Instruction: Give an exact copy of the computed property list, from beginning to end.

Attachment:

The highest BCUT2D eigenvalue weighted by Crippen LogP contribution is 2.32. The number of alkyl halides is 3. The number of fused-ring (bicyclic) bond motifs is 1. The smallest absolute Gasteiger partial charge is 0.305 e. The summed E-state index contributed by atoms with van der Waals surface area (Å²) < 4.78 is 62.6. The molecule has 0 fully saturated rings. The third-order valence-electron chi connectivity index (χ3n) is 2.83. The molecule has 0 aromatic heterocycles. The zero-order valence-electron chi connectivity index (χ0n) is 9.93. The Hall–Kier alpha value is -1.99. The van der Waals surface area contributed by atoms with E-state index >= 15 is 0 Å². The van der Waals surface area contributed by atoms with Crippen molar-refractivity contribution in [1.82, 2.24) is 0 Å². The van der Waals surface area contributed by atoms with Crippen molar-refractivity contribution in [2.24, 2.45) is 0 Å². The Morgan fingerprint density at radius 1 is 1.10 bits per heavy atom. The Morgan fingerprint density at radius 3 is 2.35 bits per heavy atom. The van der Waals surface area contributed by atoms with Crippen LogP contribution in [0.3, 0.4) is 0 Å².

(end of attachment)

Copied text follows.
The highest BCUT2D eigenvalue weighted by Crippen LogP contribution is 2.32. The number of alkyl halides is 3. The number of fused-ring (bicyclic) bond motifs is 1. The smallest absolute Gasteiger partial charge is 0.305 e. The summed E-state index contributed by atoms with van der Waals surface area (Å²) < 4.78 is 62.6. The molecule has 0 fully saturated rings. The third-order valence-electron chi connectivity index (χ3n) is 2.83. The molecule has 0 aromatic heterocycles. The zero-order valence-electron chi connectivity index (χ0n) is 9.93. The Hall–Kier alpha value is -1.99. The van der Waals surface area contributed by atoms with E-state index >= 15 is 0 Å². The van der Waals surface area contributed by atoms with Crippen molar-refractivity contribution in [1.82, 2.24) is 0 Å². The van der Waals surface area contributed by atoms with Crippen molar-refractivity contribution in [2.24, 2.45) is 0 Å². The Morgan fingerprint density at radius 1 is 1.10 bits per heavy atom. The Morgan fingerprint density at radius 3 is 2.35 bits per heavy atom. The van der Waals surface area contributed by atoms with Crippen LogP contribution in [0.3, 0.4) is 0 Å².